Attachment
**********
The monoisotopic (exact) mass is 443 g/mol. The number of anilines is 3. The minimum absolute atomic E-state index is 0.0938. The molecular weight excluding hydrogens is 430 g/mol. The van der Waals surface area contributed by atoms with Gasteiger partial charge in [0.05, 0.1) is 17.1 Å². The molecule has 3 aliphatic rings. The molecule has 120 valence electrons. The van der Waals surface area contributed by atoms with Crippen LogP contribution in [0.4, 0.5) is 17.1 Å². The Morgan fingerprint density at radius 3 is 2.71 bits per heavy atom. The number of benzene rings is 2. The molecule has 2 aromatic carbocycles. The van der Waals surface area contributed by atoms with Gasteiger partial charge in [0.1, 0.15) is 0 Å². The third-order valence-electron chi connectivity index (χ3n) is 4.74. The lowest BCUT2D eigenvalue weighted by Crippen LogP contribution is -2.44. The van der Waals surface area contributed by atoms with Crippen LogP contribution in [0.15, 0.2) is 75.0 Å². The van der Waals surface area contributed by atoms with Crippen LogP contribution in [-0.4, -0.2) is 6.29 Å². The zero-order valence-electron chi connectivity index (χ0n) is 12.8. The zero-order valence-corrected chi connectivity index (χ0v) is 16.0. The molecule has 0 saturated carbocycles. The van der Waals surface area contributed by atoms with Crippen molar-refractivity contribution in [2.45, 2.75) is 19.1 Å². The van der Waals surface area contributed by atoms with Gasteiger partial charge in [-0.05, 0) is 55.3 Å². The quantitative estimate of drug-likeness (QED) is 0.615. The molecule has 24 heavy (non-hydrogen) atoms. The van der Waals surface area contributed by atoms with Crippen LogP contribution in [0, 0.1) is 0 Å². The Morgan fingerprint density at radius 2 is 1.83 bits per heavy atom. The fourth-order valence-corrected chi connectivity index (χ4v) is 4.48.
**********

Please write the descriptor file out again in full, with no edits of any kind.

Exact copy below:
The monoisotopic (exact) mass is 443 g/mol. The number of anilines is 3. The minimum absolute atomic E-state index is 0.0938. The molecular weight excluding hydrogens is 430 g/mol. The van der Waals surface area contributed by atoms with Gasteiger partial charge in [0.05, 0.1) is 17.1 Å². The molecule has 3 aliphatic rings. The molecule has 120 valence electrons. The van der Waals surface area contributed by atoms with Crippen LogP contribution in [0.4, 0.5) is 17.1 Å². The Morgan fingerprint density at radius 3 is 2.71 bits per heavy atom. The number of benzene rings is 2. The molecule has 2 aromatic carbocycles. The van der Waals surface area contributed by atoms with Gasteiger partial charge in [0.1, 0.15) is 0 Å². The third-order valence-electron chi connectivity index (χ3n) is 4.74. The lowest BCUT2D eigenvalue weighted by Crippen LogP contribution is -2.44. The van der Waals surface area contributed by atoms with Crippen LogP contribution in [0.15, 0.2) is 75.0 Å². The van der Waals surface area contributed by atoms with Crippen LogP contribution in [-0.4, -0.2) is 6.29 Å². The zero-order valence-electron chi connectivity index (χ0n) is 12.8. The zero-order valence-corrected chi connectivity index (χ0v) is 16.0. The molecule has 0 saturated carbocycles. The van der Waals surface area contributed by atoms with Crippen molar-refractivity contribution in [2.45, 2.75) is 19.1 Å². The van der Waals surface area contributed by atoms with Gasteiger partial charge in [-0.05, 0) is 55.3 Å². The quantitative estimate of drug-likeness (QED) is 0.615. The molecule has 24 heavy (non-hydrogen) atoms. The van der Waals surface area contributed by atoms with Crippen LogP contribution in [0, 0.1) is 0 Å². The Morgan fingerprint density at radius 2 is 1.83 bits per heavy atom. The fourth-order valence-corrected chi connectivity index (χ4v) is 4.48.